On the flipside, you may receive an emotional or highly charged response.  In this case, give it some time and distance. Then return, don’t avoid it.  During the gap think about your timing, delivery, what might help reduce the emotional charge when it’s revisited? Go back to your trusted source(s) for some perspective.  I’m not suggesting you accept unhelpful behaviour; I am suggesting you consider the emotional make-up of the receiver and what their motives might have been for their original actions.  In short, re-visit the qualification points and then adjust from there.  And if you got it wrong, apologise and treat it as feedback for yourself.  Boundaries and ownership are key to achieving personal change, so encourage it by being a role model for it by adjusting your approach if you need to.

  1. Agreed actions sit only with the recipient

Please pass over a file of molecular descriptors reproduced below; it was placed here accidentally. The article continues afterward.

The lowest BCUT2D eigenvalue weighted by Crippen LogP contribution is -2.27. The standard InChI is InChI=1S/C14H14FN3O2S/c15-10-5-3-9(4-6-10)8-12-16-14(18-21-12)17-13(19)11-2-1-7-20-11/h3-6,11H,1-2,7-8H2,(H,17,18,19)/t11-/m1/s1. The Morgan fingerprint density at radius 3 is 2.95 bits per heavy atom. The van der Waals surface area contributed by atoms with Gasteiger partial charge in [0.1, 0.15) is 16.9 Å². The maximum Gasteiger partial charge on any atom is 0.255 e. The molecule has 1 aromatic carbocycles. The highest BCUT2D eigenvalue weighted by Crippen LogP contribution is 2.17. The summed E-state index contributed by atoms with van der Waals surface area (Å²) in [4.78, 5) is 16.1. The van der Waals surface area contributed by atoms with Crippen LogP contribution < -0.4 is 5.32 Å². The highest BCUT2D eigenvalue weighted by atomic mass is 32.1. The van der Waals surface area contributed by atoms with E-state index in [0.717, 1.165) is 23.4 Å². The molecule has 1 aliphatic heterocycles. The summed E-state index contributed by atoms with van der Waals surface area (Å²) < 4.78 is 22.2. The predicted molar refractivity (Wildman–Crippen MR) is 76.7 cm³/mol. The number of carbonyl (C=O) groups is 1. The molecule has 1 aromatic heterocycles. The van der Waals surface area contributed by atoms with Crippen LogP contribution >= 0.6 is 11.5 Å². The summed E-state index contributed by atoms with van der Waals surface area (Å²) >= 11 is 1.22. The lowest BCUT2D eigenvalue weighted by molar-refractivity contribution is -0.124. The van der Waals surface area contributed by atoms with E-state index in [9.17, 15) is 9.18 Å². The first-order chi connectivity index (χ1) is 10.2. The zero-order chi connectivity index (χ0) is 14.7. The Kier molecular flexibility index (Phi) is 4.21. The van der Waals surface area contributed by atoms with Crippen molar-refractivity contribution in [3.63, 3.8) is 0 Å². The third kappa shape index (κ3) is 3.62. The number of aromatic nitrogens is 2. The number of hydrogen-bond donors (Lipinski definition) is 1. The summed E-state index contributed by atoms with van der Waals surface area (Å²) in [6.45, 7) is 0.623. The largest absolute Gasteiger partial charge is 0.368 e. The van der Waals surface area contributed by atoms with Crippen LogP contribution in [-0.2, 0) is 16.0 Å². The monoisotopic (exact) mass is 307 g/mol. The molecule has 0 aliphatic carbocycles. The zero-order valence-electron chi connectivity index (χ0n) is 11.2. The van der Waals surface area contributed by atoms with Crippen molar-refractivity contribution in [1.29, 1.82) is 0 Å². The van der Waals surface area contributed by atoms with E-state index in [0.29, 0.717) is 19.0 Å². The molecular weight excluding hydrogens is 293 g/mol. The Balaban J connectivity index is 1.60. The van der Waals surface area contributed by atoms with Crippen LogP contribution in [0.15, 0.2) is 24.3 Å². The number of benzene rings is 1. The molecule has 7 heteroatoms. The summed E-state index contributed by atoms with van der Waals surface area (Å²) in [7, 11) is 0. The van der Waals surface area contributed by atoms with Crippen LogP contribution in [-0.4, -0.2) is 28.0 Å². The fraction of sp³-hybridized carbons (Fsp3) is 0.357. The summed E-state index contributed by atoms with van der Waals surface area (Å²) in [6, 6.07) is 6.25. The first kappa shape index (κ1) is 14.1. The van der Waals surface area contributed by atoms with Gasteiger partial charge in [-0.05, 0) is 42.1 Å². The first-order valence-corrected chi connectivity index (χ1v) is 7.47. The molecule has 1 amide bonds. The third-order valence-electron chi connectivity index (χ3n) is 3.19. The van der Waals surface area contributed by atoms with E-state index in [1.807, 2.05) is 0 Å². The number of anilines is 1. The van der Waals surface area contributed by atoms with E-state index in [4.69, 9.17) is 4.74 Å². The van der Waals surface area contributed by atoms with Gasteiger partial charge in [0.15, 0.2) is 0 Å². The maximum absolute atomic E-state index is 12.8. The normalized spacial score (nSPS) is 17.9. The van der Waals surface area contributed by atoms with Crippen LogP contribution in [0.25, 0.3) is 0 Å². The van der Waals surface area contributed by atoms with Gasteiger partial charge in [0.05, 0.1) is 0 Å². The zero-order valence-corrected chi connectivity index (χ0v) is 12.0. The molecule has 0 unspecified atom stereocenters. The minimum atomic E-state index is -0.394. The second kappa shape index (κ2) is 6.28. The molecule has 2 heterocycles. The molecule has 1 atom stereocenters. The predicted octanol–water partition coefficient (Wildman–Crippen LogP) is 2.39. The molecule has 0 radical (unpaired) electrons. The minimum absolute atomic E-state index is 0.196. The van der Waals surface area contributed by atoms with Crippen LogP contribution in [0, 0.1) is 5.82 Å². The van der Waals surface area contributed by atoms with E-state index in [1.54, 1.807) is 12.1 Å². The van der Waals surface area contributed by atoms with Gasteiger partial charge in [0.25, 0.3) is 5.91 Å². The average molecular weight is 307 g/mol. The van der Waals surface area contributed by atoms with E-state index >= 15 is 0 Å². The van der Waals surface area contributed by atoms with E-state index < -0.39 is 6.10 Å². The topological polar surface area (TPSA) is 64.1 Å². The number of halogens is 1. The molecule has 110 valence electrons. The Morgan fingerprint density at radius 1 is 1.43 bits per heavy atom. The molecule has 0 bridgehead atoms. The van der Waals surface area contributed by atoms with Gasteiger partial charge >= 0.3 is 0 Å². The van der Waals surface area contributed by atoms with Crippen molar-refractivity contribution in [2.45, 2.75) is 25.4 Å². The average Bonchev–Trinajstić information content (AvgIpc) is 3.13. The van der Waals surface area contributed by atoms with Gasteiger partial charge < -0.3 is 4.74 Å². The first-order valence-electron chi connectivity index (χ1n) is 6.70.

Feedback is particularly effective when we know what we want to be different.  I hear people express what they did or didn’t appreciate yet fall short on the required change.  Just as the feedback may have been a surprise to the recipient, the actions required to make a change may feel equally like an enigma.  A strong leader will be clear about what good looks like and will understand how to support without reducing ownership on the individual.  So, it’s a good idea to think about how you will make sure you manage the change and progress that you’re asking for. What are the review timescales? What is reasonable to expect and when? What do the incremental changes look like? For example, if it’s greater accuracy, what’s the reduction in mistakes you’re looking to see? If it’s a more positive contribution in meetings, what does that look like? Then think about what support you need to provide. What will you do to actively encourage commitment to the change? What will need repetition and what will need enough space to allow progress from you?  If you’re thinking about how you can support the process, you’ll handle the conversation and subsequent follow up better, and you’ll be in a better place to use it in an exploratory, solution focused way from the start.